Originally Posted by EatLoveMove
Anything cheap for two!
Good thick, chunky, tasty soup made with vegetables (onions, carrots, garlic, a bell pepper and any veg in season and therefore cheap) a tin of tomatoes, stock from a cube or can, dried or fresh herbs, salt and pepper, a tin of chick peas or cannelini beans or dried red lentils. If you have a blender or processor pulse it to a chunky puree or mash some of the veg with a fork or potato masher. Serve with good bread and cheese. (the cheese can be grated and scattered on the soup if you like) Follow up with fruit in season - apples go well with cheese - and you have more than your 5-a-day portions of furit and veg and all of your important food groups.
Pasta's good and cheap. It's filling and takes up the flavours of whatever sauce you put on it. Homemade tomato sauce is tastier and cheaper than the yucky stuff in jars (and better for you as well) and if made in bulk you can stash it away in the freezer in portion sizes. And what about good old mac and cheese?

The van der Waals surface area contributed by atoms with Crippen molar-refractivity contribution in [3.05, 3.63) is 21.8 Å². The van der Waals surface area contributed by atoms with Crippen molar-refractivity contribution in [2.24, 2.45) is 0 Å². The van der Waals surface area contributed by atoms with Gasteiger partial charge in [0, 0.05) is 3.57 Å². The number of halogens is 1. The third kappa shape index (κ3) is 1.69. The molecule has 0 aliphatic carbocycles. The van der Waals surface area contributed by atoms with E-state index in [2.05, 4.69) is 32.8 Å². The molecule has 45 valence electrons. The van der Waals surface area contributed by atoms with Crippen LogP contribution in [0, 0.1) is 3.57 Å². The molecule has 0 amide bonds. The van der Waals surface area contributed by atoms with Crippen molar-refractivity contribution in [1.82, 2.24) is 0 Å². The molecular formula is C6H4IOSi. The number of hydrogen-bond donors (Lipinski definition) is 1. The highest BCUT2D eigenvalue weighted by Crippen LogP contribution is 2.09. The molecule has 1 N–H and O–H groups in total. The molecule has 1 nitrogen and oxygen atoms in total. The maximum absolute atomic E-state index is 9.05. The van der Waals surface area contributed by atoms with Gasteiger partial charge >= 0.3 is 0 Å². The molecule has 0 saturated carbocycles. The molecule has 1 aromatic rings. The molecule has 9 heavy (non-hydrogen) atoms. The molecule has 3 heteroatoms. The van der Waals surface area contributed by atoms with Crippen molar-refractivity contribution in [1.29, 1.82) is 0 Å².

Invest in a supply of dried herbs and a few basic spices. Nutmeg is good for both sweet and savoury recipes, especially with spinach and cheese sauces but buy whole nutmegs as ready grated goes off quickly. Others are ginger, rosemary, sage, thyme, etc., Strong cheddar cheese is more economical than mild as you can use less of it to get a good cheese-y flavour in sauces.
Make a list when you go shopping and stick to it - no little treats. Don't shop on an empty stomach - if you are hungry you are more likely to fall for things you don't really need. A butcher once advised me to buy expensive cuts of meat in the more down-market end of town and cheap cuts and offal in the more up-market areas as in both cases the butcher will be discounting the cuts he can't sell in his area. Take advantage of BOGOFs and "twofers" on canned goods, rice, pasta, etc., but only if you know you will use them within a reasonable amount of time (but check the "use by" dates).